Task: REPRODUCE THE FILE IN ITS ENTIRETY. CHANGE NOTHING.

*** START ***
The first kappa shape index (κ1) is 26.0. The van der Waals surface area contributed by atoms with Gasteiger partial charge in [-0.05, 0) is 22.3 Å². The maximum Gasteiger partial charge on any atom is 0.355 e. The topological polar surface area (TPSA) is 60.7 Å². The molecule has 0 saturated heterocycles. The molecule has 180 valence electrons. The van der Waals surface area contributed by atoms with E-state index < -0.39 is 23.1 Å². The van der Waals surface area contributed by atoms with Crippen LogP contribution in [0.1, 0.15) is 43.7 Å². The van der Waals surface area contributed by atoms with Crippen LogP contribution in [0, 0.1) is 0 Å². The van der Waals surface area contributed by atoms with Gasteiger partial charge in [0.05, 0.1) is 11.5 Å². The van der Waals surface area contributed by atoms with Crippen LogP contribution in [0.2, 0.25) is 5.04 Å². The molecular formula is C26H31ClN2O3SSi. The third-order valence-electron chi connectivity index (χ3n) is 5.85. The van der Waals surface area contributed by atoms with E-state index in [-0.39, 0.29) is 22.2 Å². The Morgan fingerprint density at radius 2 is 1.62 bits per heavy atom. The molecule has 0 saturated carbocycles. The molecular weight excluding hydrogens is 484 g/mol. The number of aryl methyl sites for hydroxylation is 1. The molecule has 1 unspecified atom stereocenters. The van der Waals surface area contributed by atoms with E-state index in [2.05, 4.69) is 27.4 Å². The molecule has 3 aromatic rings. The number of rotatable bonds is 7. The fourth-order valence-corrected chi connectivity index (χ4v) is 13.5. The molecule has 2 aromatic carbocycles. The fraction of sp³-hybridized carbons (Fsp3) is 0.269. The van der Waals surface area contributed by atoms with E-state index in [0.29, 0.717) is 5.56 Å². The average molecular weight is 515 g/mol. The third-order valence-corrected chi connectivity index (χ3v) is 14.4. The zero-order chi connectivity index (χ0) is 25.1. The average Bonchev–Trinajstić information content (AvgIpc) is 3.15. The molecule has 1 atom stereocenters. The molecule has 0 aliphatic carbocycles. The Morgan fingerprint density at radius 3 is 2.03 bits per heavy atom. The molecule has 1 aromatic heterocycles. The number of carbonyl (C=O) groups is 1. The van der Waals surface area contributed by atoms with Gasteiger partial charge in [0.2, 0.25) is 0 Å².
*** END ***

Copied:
The first kappa shape index (κ1) is 26.0. The van der Waals surface area contributed by atoms with Gasteiger partial charge in [-0.05, 0) is 22.3 Å². The maximum Gasteiger partial charge on any atom is 0.355 e. The topological polar surface area (TPSA) is 60.7 Å². The molecule has 0 saturated heterocycles. The molecule has 180 valence electrons. The van der Waals surface area contributed by atoms with E-state index < -0.39 is 23.1 Å². The van der Waals surface area contributed by atoms with Crippen LogP contribution in [0.1, 0.15) is 43.7 Å². The van der Waals surface area contributed by atoms with Crippen LogP contribution in [0, 0.1) is 0 Å². The van der Waals surface area contributed by atoms with Gasteiger partial charge in [0.05, 0.1) is 11.5 Å². The van der Waals surface area contributed by atoms with Crippen LogP contribution in [0.2, 0.25) is 5.04 Å². The molecular formula is C26H31ClN2O3SSi. The third-order valence-electron chi connectivity index (χ3n) is 5.85. The van der Waals surface area contributed by atoms with E-state index in [-0.39, 0.29) is 22.2 Å². The Morgan fingerprint density at radius 2 is 1.62 bits per heavy atom. The molecule has 0 saturated carbocycles. The molecular weight excluding hydrogens is 484 g/mol. The number of aryl methyl sites for hydroxylation is 1. The molecule has 1 unspecified atom stereocenters. The van der Waals surface area contributed by atoms with E-state index in [2.05, 4.69) is 27.4 Å². The molecule has 3 aromatic rings. The number of rotatable bonds is 7. The fourth-order valence-corrected chi connectivity index (χ4v) is 13.5. The molecule has 2 aromatic carbocycles. The fraction of sp³-hybridized carbons (Fsp3) is 0.269. The van der Waals surface area contributed by atoms with E-state index in [0.29, 0.717) is 5.56 Å². The average molecular weight is 515 g/mol. The third-order valence-corrected chi connectivity index (χ3v) is 14.4. The zero-order chi connectivity index (χ0) is 25.1. The average Bonchev–Trinajstić information content (AvgIpc) is 3.15. The molecule has 1 atom stereocenters. The molecule has 0 aliphatic carbocycles. The Morgan fingerprint density at radius 3 is 2.03 bits per heavy atom. The molecule has 1 aromatic heterocycles. The number of carbonyl (C=O) groups is 1. The van der Waals surface area contributed by atoms with Gasteiger partial charge in [0.2, 0.25) is 0 Å².